Fewer people are homeless in Brighton and Hove than would have been the case were it not for a series of twists of fate almost 30 years ago.
John Holmström had just graduated with a degree in theology from St John’s College, Oxford. He was in the process of applying for ordination college when the Church encouraged him to gain some experience of life.
Around the same time his sister went travelling and Mr Holmström came to Brighton to look after her house.
In 1984 he became a trainee housing adviser at Brighton Housing Trust, as BHT was known then. Mr Winter would later join the BHT board before taking over the top job.
Mr Holmström, 51, spent three years helping people who had lost their home or who faced losing their home before taking off to work as a musician for a couple of years. But he returned to his calling in 1988 and has been on something of a mission with BHT ever since.
He was promoted to his current role – assistant chief executive – eight years ago.
The father of four leads BHT’s housing advisers and works closely with private sector landlords as he steers the housing services provided by BHT.
He also looks after the charity’s legal services. This year he has been busy campaigning against changes to legal aid which, he says, will hurt some of the poorest and most vulnerable in Brighton and Hove.
A cap on the number of cases is likely to affect about 600 people in need of help and advice at a desperate point in their lives. MPs are about to send the draft law to the House of Lords so the campaigning continues.
He has also built up the IT team at BHT to the point where it forms part of the charity’s trading arm. Sussex Central YMCA uses the service, reducing costs for both organisations.
In his spare time he practises the martial art of ki aikido and is a black belt 3rd dan. He also stays in touch with his roots by reading Swedish literature.
Thousands of people turn to BHT for help and advice each year. So it’s no surprise to learn that Mr Holmström has given a great deal of thought to how to improve their chances of finding a suitable place to live. And he has come up with an idea called transition housing.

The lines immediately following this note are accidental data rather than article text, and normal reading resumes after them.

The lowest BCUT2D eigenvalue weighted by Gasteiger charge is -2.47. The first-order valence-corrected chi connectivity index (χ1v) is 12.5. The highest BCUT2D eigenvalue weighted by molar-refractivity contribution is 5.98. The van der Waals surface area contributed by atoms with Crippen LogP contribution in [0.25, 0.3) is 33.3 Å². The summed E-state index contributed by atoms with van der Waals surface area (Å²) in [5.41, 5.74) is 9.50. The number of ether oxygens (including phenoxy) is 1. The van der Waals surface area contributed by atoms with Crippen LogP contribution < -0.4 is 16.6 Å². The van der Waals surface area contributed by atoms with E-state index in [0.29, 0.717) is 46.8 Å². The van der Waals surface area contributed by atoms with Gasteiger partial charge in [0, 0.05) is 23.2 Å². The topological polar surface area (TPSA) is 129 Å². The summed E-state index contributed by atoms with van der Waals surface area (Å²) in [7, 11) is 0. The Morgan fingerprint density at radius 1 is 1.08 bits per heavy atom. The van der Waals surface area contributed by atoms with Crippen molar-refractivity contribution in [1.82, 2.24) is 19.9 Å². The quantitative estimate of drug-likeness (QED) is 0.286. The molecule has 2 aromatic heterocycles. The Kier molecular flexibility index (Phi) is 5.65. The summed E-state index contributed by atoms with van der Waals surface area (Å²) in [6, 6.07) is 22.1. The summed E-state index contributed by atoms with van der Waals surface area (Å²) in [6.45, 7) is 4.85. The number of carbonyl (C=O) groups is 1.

The social housing sector has standards setting out the minimum size and quality of houses and flats.
Mr Holmström is mindful of the waiting lists, overcrowded homes, sofa surfers, the people who need somewhere to stay after a relationship breaks down.
Transition housing is about offering a higher density solution – not unlike student halls of residence, with private bedrooms and bathrooms.
Other things, like washing machines or study space, can be shared. The communal set up would be more environmentally friendly. And the aim would be ensure transition housing was genuinely temporary as tenants get their lives back on track.
Mr Holmström said that changes to benefits would push more people, particularly those under 35, into shared housing from the new year.
Transition housing could offer a way forward.
The idea is still developing and seems likely to appeal to someone like Bill Randall, the leader of Brighton and Hove City Council.
Although Councillor Randall, a journalist who specialises in housing, is keen to maintain and spread good standards, he is also keen to tackle the city’s acute housing shortage.
Mr Holmström said: “There are issues that we need to work through.”
But he has great expectations and an impressive faith in a concept that could ensure BHT lifts even more of those in Brighton and Hove who have fallen on hard times.
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